2020 – a year very few people saw coming. Having a background in virology, I had been fearing zoonotic viruses for the past decade. But I did not know how it will look when such a pandemic eventually arrived.
This has been one of the toughest years of our existence. Unlike millions of my fellow human beings, I have been quite fortunate not to have experienced personal loss or hardships. The first month of the pandemic was quite rough in seeing all the deaths and suffering. Sometime in April I decided to make the best out of my situation and to come out stronger by the time this is all over. A goal of mine at the beginning of the year was to be happy. And I would say that the the lessons I learned and the few things I managed to accomplish, considering the circumstances, has strangely made 2020 one of the most satisfying years of my life. This is not to diminish anyone else’s suffering and hardship. Nor is this to say I would like to live 2020 again. But this is about the lessons I learned recently, or those that were learned over the past 6-8 years that were reinforced while staying home for 9+ months and counting.
One of the best decisions I made was to step down from a stressful position. It is no shame to take a step down to gain mental sanity, and then climb higher when healthy and ready. I learned not to obsess over ‘productivity’, but to enjoy the little things in life. I learned to like relaxation such as watching TV or getting some sleep! My obsession with being ‘productive’ had stretched me thin. Invariably, as I failed to meet my own expectations, or failed to pursue my numerous interests and hobbies, I would get irritated.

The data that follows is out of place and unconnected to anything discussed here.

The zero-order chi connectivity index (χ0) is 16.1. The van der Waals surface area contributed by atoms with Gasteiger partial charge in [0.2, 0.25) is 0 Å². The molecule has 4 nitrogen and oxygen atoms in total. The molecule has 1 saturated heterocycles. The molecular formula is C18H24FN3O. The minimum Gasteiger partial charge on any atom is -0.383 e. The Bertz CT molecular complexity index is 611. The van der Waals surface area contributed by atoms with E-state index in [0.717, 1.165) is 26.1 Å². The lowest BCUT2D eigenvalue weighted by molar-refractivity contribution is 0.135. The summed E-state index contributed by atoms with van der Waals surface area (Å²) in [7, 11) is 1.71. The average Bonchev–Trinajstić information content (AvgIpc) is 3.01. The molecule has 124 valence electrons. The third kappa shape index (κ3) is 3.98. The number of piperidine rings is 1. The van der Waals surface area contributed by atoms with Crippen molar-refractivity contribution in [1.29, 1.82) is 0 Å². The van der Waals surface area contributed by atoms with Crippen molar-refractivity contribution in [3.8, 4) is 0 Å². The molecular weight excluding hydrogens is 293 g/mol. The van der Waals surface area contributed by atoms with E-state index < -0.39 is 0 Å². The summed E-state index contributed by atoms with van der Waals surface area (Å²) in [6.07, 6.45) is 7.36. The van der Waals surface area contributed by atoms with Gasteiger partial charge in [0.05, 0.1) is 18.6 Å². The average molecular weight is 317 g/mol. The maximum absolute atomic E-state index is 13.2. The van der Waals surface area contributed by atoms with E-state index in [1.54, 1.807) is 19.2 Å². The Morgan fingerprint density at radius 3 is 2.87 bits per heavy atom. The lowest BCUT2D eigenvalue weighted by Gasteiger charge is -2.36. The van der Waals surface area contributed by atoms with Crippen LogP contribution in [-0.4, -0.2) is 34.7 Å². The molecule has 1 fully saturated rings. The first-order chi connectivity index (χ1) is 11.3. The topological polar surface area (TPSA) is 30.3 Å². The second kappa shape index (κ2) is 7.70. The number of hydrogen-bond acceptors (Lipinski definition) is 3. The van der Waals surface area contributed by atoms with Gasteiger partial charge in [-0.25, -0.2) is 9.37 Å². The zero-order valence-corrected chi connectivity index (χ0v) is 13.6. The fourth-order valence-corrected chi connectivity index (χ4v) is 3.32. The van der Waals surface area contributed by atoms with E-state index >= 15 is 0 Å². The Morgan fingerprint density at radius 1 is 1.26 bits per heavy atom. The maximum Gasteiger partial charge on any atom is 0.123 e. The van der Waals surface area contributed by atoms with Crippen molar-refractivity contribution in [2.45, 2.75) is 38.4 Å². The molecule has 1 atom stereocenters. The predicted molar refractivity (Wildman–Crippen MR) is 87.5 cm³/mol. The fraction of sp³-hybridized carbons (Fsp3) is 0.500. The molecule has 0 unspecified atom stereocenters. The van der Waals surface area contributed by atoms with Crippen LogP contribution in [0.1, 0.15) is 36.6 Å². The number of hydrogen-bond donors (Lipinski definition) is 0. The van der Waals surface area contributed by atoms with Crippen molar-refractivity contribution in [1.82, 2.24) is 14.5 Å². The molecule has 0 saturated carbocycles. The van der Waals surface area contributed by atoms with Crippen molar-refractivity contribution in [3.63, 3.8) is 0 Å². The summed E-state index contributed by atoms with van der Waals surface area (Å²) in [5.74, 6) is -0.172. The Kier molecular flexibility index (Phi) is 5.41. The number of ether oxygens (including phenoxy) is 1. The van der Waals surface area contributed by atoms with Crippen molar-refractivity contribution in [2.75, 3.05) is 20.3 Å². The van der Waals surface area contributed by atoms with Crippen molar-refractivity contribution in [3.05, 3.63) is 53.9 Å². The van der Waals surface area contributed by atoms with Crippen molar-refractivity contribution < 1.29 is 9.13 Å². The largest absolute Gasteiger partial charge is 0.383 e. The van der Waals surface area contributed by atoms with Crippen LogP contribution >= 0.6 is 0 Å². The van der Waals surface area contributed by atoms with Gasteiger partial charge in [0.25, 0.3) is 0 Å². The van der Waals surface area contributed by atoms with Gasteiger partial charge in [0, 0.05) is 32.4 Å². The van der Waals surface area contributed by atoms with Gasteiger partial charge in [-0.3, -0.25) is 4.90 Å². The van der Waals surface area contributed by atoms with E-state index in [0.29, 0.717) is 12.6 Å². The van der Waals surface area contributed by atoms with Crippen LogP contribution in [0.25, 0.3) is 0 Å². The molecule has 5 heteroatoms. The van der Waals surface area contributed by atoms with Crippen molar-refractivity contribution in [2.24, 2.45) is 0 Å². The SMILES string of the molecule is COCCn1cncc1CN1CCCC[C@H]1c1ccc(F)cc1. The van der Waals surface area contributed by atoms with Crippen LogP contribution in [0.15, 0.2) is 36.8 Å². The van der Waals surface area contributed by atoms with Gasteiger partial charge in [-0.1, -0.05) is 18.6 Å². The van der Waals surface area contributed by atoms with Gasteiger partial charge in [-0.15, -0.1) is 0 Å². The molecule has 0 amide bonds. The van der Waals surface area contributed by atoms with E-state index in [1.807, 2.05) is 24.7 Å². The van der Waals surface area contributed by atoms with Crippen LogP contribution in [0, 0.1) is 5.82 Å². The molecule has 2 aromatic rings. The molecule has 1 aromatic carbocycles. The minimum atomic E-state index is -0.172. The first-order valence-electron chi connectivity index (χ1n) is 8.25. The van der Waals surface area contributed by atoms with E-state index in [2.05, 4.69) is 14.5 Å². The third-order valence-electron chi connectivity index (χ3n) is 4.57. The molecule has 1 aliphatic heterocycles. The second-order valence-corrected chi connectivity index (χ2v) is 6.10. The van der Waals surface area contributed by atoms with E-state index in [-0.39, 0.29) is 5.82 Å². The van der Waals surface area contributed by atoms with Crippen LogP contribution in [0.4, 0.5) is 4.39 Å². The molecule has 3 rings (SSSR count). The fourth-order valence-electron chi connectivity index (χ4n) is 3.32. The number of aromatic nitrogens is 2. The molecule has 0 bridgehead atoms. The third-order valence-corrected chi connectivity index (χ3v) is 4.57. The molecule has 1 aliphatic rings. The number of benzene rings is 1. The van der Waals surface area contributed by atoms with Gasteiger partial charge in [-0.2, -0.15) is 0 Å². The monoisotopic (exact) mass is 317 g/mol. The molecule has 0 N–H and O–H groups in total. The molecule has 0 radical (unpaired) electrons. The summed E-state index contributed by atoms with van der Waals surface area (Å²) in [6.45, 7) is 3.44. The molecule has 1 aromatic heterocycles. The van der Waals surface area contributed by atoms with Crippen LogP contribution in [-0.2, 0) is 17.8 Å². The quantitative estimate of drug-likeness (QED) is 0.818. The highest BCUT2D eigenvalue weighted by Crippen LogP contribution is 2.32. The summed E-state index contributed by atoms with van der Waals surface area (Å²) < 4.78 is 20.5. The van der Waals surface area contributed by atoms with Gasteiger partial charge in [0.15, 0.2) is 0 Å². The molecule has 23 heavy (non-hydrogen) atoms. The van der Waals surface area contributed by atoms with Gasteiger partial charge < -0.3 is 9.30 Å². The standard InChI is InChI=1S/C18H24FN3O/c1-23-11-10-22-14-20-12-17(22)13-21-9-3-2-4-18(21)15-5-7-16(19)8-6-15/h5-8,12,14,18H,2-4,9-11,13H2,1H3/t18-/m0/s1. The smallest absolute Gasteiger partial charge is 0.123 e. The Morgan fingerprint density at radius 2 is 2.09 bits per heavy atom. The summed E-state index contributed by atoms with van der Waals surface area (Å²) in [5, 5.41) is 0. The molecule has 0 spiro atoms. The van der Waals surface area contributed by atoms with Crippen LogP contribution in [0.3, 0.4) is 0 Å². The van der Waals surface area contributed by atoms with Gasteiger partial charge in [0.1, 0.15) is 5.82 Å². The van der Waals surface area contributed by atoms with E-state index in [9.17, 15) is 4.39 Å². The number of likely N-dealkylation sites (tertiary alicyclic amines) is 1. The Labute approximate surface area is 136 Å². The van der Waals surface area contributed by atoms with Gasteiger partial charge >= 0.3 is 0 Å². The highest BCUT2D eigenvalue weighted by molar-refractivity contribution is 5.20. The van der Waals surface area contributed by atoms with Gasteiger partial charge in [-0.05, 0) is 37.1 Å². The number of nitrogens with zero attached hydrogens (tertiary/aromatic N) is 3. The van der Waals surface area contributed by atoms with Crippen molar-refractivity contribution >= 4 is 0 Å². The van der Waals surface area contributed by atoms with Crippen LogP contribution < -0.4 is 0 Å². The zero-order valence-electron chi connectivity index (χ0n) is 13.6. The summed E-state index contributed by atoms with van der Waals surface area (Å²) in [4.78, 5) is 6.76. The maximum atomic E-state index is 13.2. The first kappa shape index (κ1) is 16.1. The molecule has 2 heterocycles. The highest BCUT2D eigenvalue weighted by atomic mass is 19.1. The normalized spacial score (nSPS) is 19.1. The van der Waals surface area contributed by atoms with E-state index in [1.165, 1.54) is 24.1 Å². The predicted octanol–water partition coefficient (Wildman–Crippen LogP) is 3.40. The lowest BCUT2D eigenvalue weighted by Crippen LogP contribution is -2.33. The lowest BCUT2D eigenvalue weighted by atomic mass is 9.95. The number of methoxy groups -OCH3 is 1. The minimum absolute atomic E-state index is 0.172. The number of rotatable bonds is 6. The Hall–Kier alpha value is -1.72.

My problem was that I did not think what I did professionally mattered. I felt I had to do something else to make a difference in our world with regards to social issues. I thought through writing, blogging, politics etc. I can make a significant difference. My hobbies or interests had become numerous. And through this I was ignoring some of the more important aspects of my life.
It was only recently did I accept that my job matters. Our world can go on because all of us are doing their different parts. It is not a one-person show. Maybe it was my ego that thought I have to do something more. Today I accept that whatever I am doing at work is important. Instead of stretching myself too thin, I am down to having a few hobbies as time permits. And if I do not get time to pursue it every day, I am at peace with that too. It is okay to watch some TV, relax, and sleep without being “productive”. It is necessary for physical and mental health.